Chapter 1: the foundations of Biochemistry
What are the distinguishing features of living organisms?
1) A high degree of chemical complexity and microscopic organization
2) Systems for extracting, transforming, and using energy from the environment
3) Mechanisms for sensing and responding to alterations in their surroundings
4) A capacity for precise self-replication and self-assembly
5) A capacity to change over time by gradual evolution
defines the periphery of the cell, composed of a lipid bilayer
small organic molecules in the cytosol
Name some components of the cytoplasm
cytosol, metabolites, intermediates of biosynthetic and biodegrative pathways, ions, RNA, coenzymes, etc.
degrade proteins no longer needed by the cell
complete set of genes
smallest microorganism known today
What are the three domains of life?
Eukarya, Archaea, Bacteria
anaerobes that die in the presence of oxygen
anaerobes that can live with or without oxygen
What do aerobes transfer electrons to to form energy?
What do anaerobes transfer electrons to in order to form energy?
nitrate (forms N2), sulfate (forms H2S), or CO2 (forms CH4)
obtain energy from sunlight
derive their energy from oxidation of a chemical fuel
oxidize inorganic fuels (HS- to S, S to SO4-, NO2- to NO3-, Fe2+ to Fe3+)
oxidize organic compounds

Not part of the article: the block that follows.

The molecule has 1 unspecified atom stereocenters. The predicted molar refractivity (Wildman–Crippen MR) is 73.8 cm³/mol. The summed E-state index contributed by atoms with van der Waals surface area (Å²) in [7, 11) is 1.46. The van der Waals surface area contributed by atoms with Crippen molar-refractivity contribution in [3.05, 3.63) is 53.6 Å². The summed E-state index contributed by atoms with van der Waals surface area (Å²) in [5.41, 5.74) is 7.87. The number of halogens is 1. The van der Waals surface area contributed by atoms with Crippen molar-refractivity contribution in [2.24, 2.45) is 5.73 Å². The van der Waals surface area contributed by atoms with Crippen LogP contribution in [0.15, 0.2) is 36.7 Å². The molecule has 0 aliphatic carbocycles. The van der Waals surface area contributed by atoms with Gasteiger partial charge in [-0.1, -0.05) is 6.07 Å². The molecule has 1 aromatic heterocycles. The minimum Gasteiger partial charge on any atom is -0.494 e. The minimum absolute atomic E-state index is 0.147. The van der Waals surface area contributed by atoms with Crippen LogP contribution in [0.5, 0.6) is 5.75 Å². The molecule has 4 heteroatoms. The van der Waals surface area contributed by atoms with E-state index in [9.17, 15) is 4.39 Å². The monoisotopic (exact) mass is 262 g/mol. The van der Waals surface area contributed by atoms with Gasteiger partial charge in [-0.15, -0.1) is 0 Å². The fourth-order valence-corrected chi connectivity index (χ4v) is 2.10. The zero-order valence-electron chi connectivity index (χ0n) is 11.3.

obtain all needed carbon from CO2
must obtain carbon from organic nutrients
rigid polymer that gives bacteria their rigidity
rigid polymer that gives archaea their rigidity
provide points of adhesion to the surface of other cells
propels cell through its environment
consists of plasma membrane, peptidoglycan layer, and capsule
small circular piece of DNA in the cytosol
the sample is centrifuged at a low speed to collect larger cells/cell components and the speed continues to increase each time to get a pellet of a different material
the solvent is in different densities (usually with sucrose) and as the sample is centrifuged particles line up at their specific density where each layer can be collected
small molecules whose roles play specifically to plant life (only found in plants-these include scent producing molecules and things such as nicotine, morphine, and caffeine
What weight does a molecule need to be to be considered a macromolecule?
What is the largest component of a cell next to water?
the sum of all the proteins working in a cell
What are the three major functions of polysaccharides?
1)energy rich fuel stores
2)rigid structural components of cell walls
3)extracellular recognition elements that bind to proteins on other cells
shorter polymers of sugars
What is the main function of oligosaccharides
attach to proteins or lipids on the cell's surface and act as specific cellular signals
What are the functions of lipids?
1) structural components of membranes
2) energy rich fuel stores
4) intracellular signals
What are the informational macromolecules
proteins and nucleic acids (named for their large subunit sequences)+ some oligosaccharides
molecules with the same chemical bonds, but different configuration (arrangement)
cell functions only work with certain steroisomers- not all of them